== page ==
Featured / Local

Tony Meola in words and pictures

Text and interview by Eli Pearlman-Storch. Photographs by Nicolae Stoian.

With the rain pouring down in buckets, the boys and girls of the West Philadelphia Hurricanes Youth Soccer Club probably thought practice would be called for the day. Yet, when they arrived at the Shepard Recreation Center at 57th Street and Haverford Avenue for an impromptu indoor training session, they received an unexpected surprise.

Tony Meola, the 100 times capped United States goalkeeper joined Mexican international goalkeeper Adolfo Rios in providing a soccer clinic for the team. The session, initially slated as an outdoor event, is part of a series of similar clinics sponsored by Allstate, who is in their first year as a sponsor of MLS and the US Men’s National Team. Following a brief session that ended with a penalty shootout—Meola dutifully jumped in goal to the young players’ delight—all the players were presented with new gear bags, jerseys, balls and tickets to Wednesday night’s between the United States and Mexico at Lincoln Financial Field.

The Philly Soccer Page was able to catch up with Tony after the session to get his thoughts on working with youth teams, Jurgen Klinsmann’s appointment and how he feels he can help US Soccer grow.

Philly Soccer Page: So how did you get started doing these sort of clinics?

Tony Meola: They [Allstate] called and asked if I’d like to be involved in some of their promotions, so I’ve been really fortunate to do things like this when you get around to the community—with their generosity—and give back a little bit. I normally don’t give back by sweating in the goal like this, but to see the look on these kids faces when they pull tickets out for a game is pretty neat.

PSP: Is this how we pull the right kids in for the future of US soccer?

TM: They [US Soccer] need to spread their wings a little and have their tentacles out there. I did this a few years ago in New York and I saw a bunch of guys that, if you would have told me they were on the National Team, I would have believed you. And these are guys that never get a look.

PSP: Claudio Reyna has spoken of creating a national style of play for the US and Jurgen Klinsmann has echoed that sentiment. If you were drawing the plans, what would that style be?

TM: We’re a fast break team. We’re not a team that has a Number Ten like everybody else in the world cause we don’t really promote it in our country, which is a sad thing. But, we over-coach too much—you’ve got to let the kids imagine some of this stuff. I always use the example of Messi. When Messi was in the street, no one was telling him what to do with a soccer ball, he was just going and playing. There were no coaches there, he was just making it up. Are you going to tell me we don’t have an athlete like Messi in the United States? We don’t have a soccer player like him, but we certainly have athletes like him and we just have to nurture that kind of environment.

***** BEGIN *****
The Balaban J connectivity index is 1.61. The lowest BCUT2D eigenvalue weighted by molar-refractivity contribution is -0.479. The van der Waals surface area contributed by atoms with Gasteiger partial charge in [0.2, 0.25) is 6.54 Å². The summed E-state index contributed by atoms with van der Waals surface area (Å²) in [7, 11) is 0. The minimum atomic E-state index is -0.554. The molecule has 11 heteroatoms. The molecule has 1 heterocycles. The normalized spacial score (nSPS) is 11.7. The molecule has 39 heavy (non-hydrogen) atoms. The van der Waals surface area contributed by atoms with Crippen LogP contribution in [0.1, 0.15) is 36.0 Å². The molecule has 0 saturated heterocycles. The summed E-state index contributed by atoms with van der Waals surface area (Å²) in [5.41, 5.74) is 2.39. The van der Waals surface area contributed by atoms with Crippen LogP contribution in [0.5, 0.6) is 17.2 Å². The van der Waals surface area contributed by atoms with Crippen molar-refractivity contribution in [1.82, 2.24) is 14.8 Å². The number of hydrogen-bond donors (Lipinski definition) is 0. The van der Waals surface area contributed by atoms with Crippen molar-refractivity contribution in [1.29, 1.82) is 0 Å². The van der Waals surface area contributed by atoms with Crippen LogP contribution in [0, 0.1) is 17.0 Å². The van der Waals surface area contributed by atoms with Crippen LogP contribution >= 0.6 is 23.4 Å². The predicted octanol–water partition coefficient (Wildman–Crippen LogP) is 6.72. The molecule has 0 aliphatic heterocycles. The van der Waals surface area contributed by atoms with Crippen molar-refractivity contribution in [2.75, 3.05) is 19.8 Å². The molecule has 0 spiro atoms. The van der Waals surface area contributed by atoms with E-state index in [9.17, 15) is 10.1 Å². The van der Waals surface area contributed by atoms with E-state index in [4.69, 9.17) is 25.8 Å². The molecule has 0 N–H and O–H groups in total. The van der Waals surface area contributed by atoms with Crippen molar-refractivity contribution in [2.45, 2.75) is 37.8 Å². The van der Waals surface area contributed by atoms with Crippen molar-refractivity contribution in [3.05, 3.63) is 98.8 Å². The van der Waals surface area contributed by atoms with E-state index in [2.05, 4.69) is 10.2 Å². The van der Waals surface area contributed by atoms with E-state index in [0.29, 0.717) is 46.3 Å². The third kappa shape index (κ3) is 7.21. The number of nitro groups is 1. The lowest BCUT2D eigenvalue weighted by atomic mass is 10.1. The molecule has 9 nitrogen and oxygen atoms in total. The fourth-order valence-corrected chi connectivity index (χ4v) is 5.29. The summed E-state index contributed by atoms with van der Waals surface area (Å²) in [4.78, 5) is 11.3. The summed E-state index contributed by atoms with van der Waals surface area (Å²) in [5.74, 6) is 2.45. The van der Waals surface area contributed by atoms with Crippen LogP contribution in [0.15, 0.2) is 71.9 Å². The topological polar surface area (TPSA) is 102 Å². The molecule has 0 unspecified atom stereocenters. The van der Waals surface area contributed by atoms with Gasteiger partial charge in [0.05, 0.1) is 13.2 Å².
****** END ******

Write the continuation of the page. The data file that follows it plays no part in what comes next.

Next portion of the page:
PSP: Talking about your old team in Kansas City, they’ve got the new stadium that’s the talk of MLS…

TM: I played there for nine years and to think that that stadium is built is beyond me. It’s outstanding. Things like that just show the evolution of the game. If you can do it in Kansas City, you can do it anywhere.

PSP: Going forward, where do you fit in the coaching picture for US Soccer?

TM: I don’t know. Tab [Ramos] asks me all the time. That’s completely up to Claudio [Reyna] and Jurgen and I’ve spoken to Tim Howard on occasion about it and time will tell. I would love to work with the youth program. I don’t want to be pigeon-holed as a goalkeeper coach, because I think I have some more to offer down the road. I need some more experience but one day I will get the opportunity somewhere. I’m in no rush, I still think about playing in my head sometimes.

PSP: In the short term, what are the immediate things the US needs to get out of their first friendlies under Klinsmann?

TM: From a team standpoint, they need to get a feel for what Jurgen Klinsmann wants. He’s the boss now. It’s his team and they need to be the first translators of whatever Jurgen Klinsmann’s program is for the entire national team. And the quicker they do it, the quicker it can translate down through the system.

 

Tony Meola and Adolfo Rios introduce themselves to the team

Awaiting the next set of instructions

Can’t forget about the fundamentals

48, 49, 50…

65, 66, 67…

Showing off some silky skills

Keeping your eye on the ball

It was scorching hot in that gym

Tony approves of the technique

“HOW TO GET BIG,” starring Tony Meola

Preparing to take a penalty

Not even Tony could keep out this blast

A few inspiring words

Collecting some new gear

Next stop. USA v Mexico

West Philadelphia Hurricanes

These kids know how to put the ball in the back of the net. Sign them up!

One Comment

  1. Boubacar Bah says:

    I want to be part of this team am so good

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